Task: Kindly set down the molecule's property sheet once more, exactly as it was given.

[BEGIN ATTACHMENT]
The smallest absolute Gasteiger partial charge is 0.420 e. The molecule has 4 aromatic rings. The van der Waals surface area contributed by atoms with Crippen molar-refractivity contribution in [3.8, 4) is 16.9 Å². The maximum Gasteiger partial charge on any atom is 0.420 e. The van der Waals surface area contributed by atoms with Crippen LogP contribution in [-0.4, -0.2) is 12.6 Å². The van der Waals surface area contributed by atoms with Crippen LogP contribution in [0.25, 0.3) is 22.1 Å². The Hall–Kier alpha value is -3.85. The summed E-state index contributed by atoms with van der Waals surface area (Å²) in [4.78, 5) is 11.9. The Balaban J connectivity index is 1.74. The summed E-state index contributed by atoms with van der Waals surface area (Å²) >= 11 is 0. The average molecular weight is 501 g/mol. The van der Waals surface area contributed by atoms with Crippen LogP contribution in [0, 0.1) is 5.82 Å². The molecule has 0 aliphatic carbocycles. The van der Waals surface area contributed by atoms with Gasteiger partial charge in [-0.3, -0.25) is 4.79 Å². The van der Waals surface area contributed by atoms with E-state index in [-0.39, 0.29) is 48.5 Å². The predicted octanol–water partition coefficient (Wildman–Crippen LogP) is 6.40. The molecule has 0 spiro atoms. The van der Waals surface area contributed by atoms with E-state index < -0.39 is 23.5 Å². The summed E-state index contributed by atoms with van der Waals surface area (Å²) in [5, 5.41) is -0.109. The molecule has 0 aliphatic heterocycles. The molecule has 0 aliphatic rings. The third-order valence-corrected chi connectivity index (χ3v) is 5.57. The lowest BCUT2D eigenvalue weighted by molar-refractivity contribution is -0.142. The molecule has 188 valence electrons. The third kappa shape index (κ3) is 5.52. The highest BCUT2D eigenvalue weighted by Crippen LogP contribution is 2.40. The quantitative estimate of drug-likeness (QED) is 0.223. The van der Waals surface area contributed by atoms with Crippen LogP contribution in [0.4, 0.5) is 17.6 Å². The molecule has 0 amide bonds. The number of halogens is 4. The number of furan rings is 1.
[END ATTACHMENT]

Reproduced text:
The smallest absolute Gasteiger partial charge is 0.420 e. The molecule has 4 aromatic rings. The van der Waals surface area contributed by atoms with Crippen molar-refractivity contribution in [3.8, 4) is 16.9 Å². The maximum Gasteiger partial charge on any atom is 0.420 e. The van der Waals surface area contributed by atoms with Crippen LogP contribution in [-0.4, -0.2) is 12.6 Å². The van der Waals surface area contributed by atoms with Crippen LogP contribution in [0.25, 0.3) is 22.1 Å². The Hall–Kier alpha value is -3.85. The summed E-state index contributed by atoms with van der Waals surface area (Å²) in [4.78, 5) is 11.9. The Balaban J connectivity index is 1.74. The summed E-state index contributed by atoms with van der Waals surface area (Å²) >= 11 is 0. The average molecular weight is 501 g/mol. The van der Waals surface area contributed by atoms with Crippen LogP contribution in [0, 0.1) is 5.82 Å². The molecule has 0 aliphatic carbocycles. The van der Waals surface area contributed by atoms with Gasteiger partial charge in [-0.3, -0.25) is 4.79 Å². The van der Waals surface area contributed by atoms with E-state index in [-0.39, 0.29) is 48.5 Å². The predicted octanol–water partition coefficient (Wildman–Crippen LogP) is 6.40. The molecule has 0 spiro atoms. The van der Waals surface area contributed by atoms with E-state index < -0.39 is 23.5 Å². The summed E-state index contributed by atoms with van der Waals surface area (Å²) in [5, 5.41) is -0.109. The molecule has 0 aliphatic heterocycles. The molecule has 0 aliphatic rings. The third-order valence-corrected chi connectivity index (χ3v) is 5.57. The lowest BCUT2D eigenvalue weighted by molar-refractivity contribution is -0.142. The molecule has 188 valence electrons. The third kappa shape index (κ3) is 5.52. The highest BCUT2D eigenvalue weighted by Crippen LogP contribution is 2.40. The quantitative estimate of drug-likeness (QED) is 0.223. The van der Waals surface area contributed by atoms with Crippen LogP contribution in [0.4, 0.5) is 17.6 Å². The molecule has 0 amide bonds. The number of halogens is 4. The number of furan rings is 1.